The module introduces you to some important topics in advanced econometrics. The primary aim is to provide a deep and sound knowledge of modern econometric concepts and techniques. The first part of the module will give you an introduction to the probabilistic foundations, and discuss the advanced theory of estimation and inference. Subsequently, various special topics will be covered.
While this module is designed for those interested in theory and research, mathematics is an international language, making the course content relevant across the globe in theory and in practice.
This module is highly useful for those interested in conducting research in the field of econometrics. Also, students will have the opportunity to develop their numeracy skills, which are highly valued by many employers.
All of the resources for this module are available on the ELE (Exeter Learning Environment).
Full module specification
|Module title:||Advanced Econometrics|
|Duration of module:||
Duration (weeks) - term 2: |
The module is intended to introduce students to some important topics in advanced econometrics. The primary aim is to provide a deep and sound knowledge of modern econometric concepts and techniques. The first part of the module will give an introduction to the probabilistic foundations, and discuss the advanced theory of estimation and inference. Subsequently, various special topics will be covered.
ILO: Module-specific skills
- 1. a mastery of the underlying concepts in probability and their application in econometrics and the analysis of economic data.
- 2. knowledge of recent literature in this area.
ILO: Discipline-specific skills
- 3. Applied mathematical and statistical techniques
- 4. Computer programming skills.
ILO: Personal and key skills
- 5. Self-management/time-management
- 6. Locating / using learning resources (www, library)
- 7. Communication, oral and written
- 8. Problem solving
- 9. Data analysis
Learning activities and teaching methods (given in hours of study time)
|Scheduled Learning and Teaching Activities||Guided independent study||Placement / study abroad|
Details of learning activities and teaching methods
|Category||Hours of study time||Description|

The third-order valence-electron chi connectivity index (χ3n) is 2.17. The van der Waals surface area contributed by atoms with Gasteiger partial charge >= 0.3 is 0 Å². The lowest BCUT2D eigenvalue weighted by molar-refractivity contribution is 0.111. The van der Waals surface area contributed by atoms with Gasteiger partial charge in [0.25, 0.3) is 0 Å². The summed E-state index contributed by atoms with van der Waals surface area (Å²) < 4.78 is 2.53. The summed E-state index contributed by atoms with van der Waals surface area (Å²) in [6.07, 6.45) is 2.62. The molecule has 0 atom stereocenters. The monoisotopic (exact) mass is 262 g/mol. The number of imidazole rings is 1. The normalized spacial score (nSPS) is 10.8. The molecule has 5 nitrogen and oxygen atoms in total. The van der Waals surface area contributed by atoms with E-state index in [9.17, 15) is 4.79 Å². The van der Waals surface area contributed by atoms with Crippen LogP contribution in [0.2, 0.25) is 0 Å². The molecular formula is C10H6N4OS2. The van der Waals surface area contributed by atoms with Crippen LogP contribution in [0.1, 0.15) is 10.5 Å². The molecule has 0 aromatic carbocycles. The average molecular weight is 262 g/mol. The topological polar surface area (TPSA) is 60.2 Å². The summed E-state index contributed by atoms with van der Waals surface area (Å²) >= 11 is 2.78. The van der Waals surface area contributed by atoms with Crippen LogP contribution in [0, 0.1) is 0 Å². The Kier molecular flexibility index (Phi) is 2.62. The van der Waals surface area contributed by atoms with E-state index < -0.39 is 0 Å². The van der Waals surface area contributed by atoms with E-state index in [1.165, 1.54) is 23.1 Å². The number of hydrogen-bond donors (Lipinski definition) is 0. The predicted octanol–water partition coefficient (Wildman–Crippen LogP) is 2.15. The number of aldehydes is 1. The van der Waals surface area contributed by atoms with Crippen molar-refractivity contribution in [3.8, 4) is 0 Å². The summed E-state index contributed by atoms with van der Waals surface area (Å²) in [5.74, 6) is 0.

|Form of assessment||Size of the assessment (eg length / duration)||ILOs assessed||Feedback method|
|Weekly problem sets||11 weeks||1-9||Answers on ELE discussion with module convenor if requested|
Summative assessment (% of credit)
|Coursework||Written exams||Practical exams|
Details of summative assessment
|Form of assessment||% of credit||Size of the assessment (eg length / duration)||ILOs assessed||Feedback method|
|Examination||100||2.5 hours||1-9||Answers on ELE discussion with module convenor if requested|
Details of re-assessment (where required by referral or deferral)
|Original form of assessment||Form of re-assessment||ILOs re-assessed||Timescale for re-assessment|
|Examination||Examination||1-9||August Examination period|
Weeks 1-2: Probabilistic fundamentals and stochastic process theory.
Weeks 3-4: Asymptotic theory, with applications to regression analysis.
Weeks 5-6: Advanced estimation theory – optimization estimators and maximum likelihood.
Week 7: Asymptotic theory for unit root and cointegration models.
Weeks 8-10: Special topics, including:
o Long memory processes; theory and applications.
o Nonlinear time series models, ARCH and Markov switching.
o Bootstrap methods for statistical inference.
Indicative learning resources - Basic reading
James Davidson, Econometric Theory, Blackwell Publishers 2000.
James Davidson, Stochastic Limit Theory, OUP 1994.
James Hamilton, Time Series Analysis. Princeton UP 1994
Russell Davidson and James MacKinnon,Econometric Theory and Methods. OUP 2002
Module has an active ELE page?
Last revision date